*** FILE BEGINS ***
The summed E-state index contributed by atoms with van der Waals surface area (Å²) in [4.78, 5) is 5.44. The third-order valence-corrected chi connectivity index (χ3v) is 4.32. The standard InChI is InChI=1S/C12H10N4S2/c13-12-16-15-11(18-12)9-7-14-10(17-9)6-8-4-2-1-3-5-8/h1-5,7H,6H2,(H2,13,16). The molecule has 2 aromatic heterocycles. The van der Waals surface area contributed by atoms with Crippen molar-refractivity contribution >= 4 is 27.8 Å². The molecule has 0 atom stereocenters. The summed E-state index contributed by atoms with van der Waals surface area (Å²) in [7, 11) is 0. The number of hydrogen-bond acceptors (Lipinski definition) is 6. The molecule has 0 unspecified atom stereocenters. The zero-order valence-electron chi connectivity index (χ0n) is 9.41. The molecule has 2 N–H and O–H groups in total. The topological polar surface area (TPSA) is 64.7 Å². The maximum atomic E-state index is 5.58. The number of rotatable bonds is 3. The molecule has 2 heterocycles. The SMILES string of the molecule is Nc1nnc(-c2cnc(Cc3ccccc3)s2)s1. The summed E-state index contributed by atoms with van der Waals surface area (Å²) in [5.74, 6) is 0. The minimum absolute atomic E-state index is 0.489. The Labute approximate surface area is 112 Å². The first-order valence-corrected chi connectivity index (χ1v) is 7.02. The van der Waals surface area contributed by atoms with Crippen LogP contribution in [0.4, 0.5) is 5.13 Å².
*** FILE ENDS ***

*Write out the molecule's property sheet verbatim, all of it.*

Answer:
The summed E-state index contributed by atoms with van der Waals surface area (Å²) in [4.78, 5) is 5.44. The third-order valence-corrected chi connectivity index (χ3v) is 4.32. The standard InChI is InChI=1S/C12H10N4S2/c13-12-16-15-11(18-12)9-7-14-10(17-9)6-8-4-2-1-3-5-8/h1-5,7H,6H2,(H2,13,16). The molecule has 2 aromatic heterocycles. The van der Waals surface area contributed by atoms with Crippen molar-refractivity contribution >= 4 is 27.8 Å². The molecule has 0 atom stereocenters. The summed E-state index contributed by atoms with van der Waals surface area (Å²) in [7, 11) is 0. The number of hydrogen-bond acceptors (Lipinski definition) is 6. The molecule has 0 unspecified atom stereocenters. The zero-order valence-electron chi connectivity index (χ0n) is 9.41. The molecule has 2 N–H and O–H groups in total. The topological polar surface area (TPSA) is 64.7 Å². The maximum atomic E-state index is 5.58. The number of rotatable bonds is 3. The molecule has 2 heterocycles. The SMILES string of the molecule is Nc1nnc(-c2cnc(Cc3ccccc3)s2)s1. The summed E-state index contributed by atoms with van der Waals surface area (Å²) in [5.74, 6) is 0. The minimum absolute atomic E-state index is 0.489. The Labute approximate surface area is 112 Å². The first-order valence-corrected chi connectivity index (χ1v) is 7.02. The van der Waals surface area contributed by atoms with Crippen LogP contribution in [0.4, 0.5) is 5.13 Å².